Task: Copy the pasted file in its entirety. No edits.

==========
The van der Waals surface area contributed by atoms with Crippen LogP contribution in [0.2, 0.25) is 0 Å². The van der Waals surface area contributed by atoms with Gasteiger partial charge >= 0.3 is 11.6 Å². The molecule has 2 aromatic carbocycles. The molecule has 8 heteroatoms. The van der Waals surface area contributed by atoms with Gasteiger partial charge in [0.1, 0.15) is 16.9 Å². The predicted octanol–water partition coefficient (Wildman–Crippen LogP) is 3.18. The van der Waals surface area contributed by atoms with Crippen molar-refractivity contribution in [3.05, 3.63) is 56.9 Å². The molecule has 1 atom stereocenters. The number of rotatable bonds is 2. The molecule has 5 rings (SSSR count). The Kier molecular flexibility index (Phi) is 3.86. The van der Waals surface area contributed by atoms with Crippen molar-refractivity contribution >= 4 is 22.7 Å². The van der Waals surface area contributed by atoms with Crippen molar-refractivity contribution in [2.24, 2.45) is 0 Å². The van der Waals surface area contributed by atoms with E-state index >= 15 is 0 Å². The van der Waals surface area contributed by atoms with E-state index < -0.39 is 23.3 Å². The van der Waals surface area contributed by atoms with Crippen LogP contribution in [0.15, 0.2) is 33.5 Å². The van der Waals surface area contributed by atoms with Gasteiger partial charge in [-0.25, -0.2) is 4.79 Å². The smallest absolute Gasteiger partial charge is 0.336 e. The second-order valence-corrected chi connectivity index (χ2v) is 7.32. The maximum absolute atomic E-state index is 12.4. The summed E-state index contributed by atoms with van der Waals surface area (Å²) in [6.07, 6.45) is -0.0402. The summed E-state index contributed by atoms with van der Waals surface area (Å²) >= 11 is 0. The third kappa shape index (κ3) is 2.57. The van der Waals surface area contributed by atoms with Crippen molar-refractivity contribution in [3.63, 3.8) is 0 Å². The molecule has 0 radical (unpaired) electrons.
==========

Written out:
The van der Waals surface area contributed by atoms with Crippen LogP contribution in [0.2, 0.25) is 0 Å². The van der Waals surface area contributed by atoms with Gasteiger partial charge >= 0.3 is 11.6 Å². The molecule has 2 aromatic carbocycles. The molecule has 8 heteroatoms. The van der Waals surface area contributed by atoms with Gasteiger partial charge in [0.1, 0.15) is 16.9 Å². The predicted octanol–water partition coefficient (Wildman–Crippen LogP) is 3.18. The van der Waals surface area contributed by atoms with Crippen molar-refractivity contribution in [3.05, 3.63) is 56.9 Å². The molecule has 1 atom stereocenters. The number of rotatable bonds is 2. The molecule has 5 rings (SSSR count). The Kier molecular flexibility index (Phi) is 3.86. The van der Waals surface area contributed by atoms with Crippen molar-refractivity contribution >= 4 is 22.7 Å². The van der Waals surface area contributed by atoms with Crippen molar-refractivity contribution in [2.24, 2.45) is 0 Å². The van der Waals surface area contributed by atoms with E-state index >= 15 is 0 Å². The van der Waals surface area contributed by atoms with E-state index < -0.39 is 23.3 Å². The van der Waals surface area contributed by atoms with Crippen LogP contribution in [0.15, 0.2) is 33.5 Å². The van der Waals surface area contributed by atoms with Gasteiger partial charge in [-0.25, -0.2) is 4.79 Å². The smallest absolute Gasteiger partial charge is 0.336 e. The second-order valence-corrected chi connectivity index (χ2v) is 7.32. The maximum absolute atomic E-state index is 12.4. The summed E-state index contributed by atoms with van der Waals surface area (Å²) in [6.07, 6.45) is -0.0402. The summed E-state index contributed by atoms with van der Waals surface area (Å²) >= 11 is 0. The third kappa shape index (κ3) is 2.57. The van der Waals surface area contributed by atoms with Crippen molar-refractivity contribution in [3.63, 3.8) is 0 Å². The molecule has 0 radical (unpaired) electrons.